Above, the portal hummed to life. How it worked, none present knew, but work it did, and with the pouring of a cup, it attuned itself to the distant Temple of Hate. “All right, get the bags through, we can send the Grist through individually,” the first cultist said. He tossed a bag through, and the surface of the portal rippled for a moment. Another started pushing the heavy burlap bags through, one at a time.

“Fucking Grist,” he grunted. A loud thud below him made him pause. He and every other cultist there drew their weapons. The Wire Golem pulsed and sent its tendrils out into the stone again.

“Hurry,” it growled. “The enemy is here.”

Axio aligned the bench carefully, stacking it lengthwise on the top of the table. “All right, I think we’re as set as we’re going to be,” he said. “When I break the stone, the ceiling may come down, so be ready.”

“Axio, I don’t think that’s water damage,” Cavria said carefully. He looked down to where she was pointing, at the spot below where the light was streaming through. He squinted.

“Is that blood?” he asked. It was hard to tell with his black-and-white darkvision.

“Lots of it,” Cavria said. Her voice was grim. “Hurry.”

Axio climbed up on top of the bench atop the table. “All right. Be careful. I may break the bench,” he said. “If you three could brace the wood slats of the benches, then that would be helpful.”

The other three adventurers moved to grip the wood and metal benches to steady them. Axio hunched over below the ceiling. He pressed his back against the rotted stone and tested. It didn’t shift. “All right, this is sturdy,” he said. “I’m going to have to try to use divine might to get through this.”

“Be careful,” Luanea said. She shivered in tension. They were so close…

Axio set his teeth and closed his eyes. He probed deep into his mind and soul, seeking the primordial bond he held with Ryaire. He found the glow of her light within himself and immersed in it, just as he had in the store. He bunched his shoulders and lifted.

The chair in the ritual room shifted. The Wire Golem’s tendrils pulsed and spun, coiling up into a bundle. “Found you!” it roared, and it brought the floor down.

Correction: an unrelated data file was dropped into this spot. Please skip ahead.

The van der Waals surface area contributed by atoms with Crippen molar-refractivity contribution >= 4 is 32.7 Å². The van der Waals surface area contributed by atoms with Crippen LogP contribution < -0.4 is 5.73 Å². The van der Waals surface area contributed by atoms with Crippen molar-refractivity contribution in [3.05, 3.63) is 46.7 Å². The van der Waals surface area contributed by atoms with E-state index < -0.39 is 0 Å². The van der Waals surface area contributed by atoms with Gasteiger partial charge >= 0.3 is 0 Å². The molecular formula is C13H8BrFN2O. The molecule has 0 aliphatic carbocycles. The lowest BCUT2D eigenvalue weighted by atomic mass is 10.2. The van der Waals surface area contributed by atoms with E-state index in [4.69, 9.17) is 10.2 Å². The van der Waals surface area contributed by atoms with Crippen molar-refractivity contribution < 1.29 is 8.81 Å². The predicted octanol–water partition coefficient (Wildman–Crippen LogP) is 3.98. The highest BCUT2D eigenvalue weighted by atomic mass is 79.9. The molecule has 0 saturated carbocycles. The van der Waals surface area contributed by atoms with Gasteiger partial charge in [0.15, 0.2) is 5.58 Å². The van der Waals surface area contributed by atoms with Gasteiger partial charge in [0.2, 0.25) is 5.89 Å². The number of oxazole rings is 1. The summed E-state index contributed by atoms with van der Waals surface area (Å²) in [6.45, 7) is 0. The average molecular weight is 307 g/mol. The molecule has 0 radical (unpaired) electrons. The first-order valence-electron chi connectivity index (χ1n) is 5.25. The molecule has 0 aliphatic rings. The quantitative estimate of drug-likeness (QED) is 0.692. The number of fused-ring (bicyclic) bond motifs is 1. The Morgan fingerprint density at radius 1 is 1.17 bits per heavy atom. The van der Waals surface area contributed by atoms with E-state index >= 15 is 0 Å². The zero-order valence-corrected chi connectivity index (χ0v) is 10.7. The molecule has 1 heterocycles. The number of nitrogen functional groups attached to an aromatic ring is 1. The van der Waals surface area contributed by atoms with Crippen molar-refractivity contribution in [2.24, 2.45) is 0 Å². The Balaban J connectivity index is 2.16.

Axio yelled in pain as the ceiling above him suddenly gave way. Doshellas grabbed his legs and pulled him clear as hundreds of pounds of stone collapsed all around them.

Cavria grabbed her glaive and swung as a monster appeared in the cloud of rock dust. “Wire Golem!” she shouted. She struck low with her glaive, trying to rip its tendrils away.

The creature they had fought before had been much smaller. This thing was an abomination. It lashed out with its tendrils, catching Cavria across the face and knocking her back. She stumbled, bleeding profusely, and Luanea lunged at the creature from behind, driving her bastard sword deep.

“Die!” the monster roared, slapping at Luanea. She caught the strike on her blade and deflected it. “DIE! I shall FEED today!” it rumbled.

Axio staggered to his feet. He grabbed blearily for his sword when an arrow zipped out of the dust and scattered off his armor. He gasped and raised his shield. “Archers here!”

Doshellas rolled away and came up with his bow. He loosed a shot and heard somebody above yelp. Axio charged into the dust and stabbed deep with his blade into the Golem. Something caught him about the face and threw him back against the table.

Cavria forced herself to focus. There were cultists coming down out of the hole now, hacking with knives and clubs. She was suddenly aware of how she was unprotected from the waist up, but shook off her nerves. It was time to fight.

A cultist charged out of the dust and lunged at her. She parried his blade with a spin of the haft and brought the pommel up under his jaw. He staggered, clearly stunned, and she finished him with a sweep of her weapon at neck height. Another cultist crumpled as Doshellas shot him clean through the nose.

Luanea and Axio were a shimmering whirl of light. One or both would duck in and cut, then leap back out of range and cast enchantment spells on themselves. The Wire Golem struck out at them, sometimes landing hits, but neither looked to be stopping. The two unarmored warriors were fading back from the others, drawing the cultists away from the Golem. It was a risk, no question, since they would be farther from help if they took a bad hit, but they were out of options. They hadn’t been prepared to fight that quickly.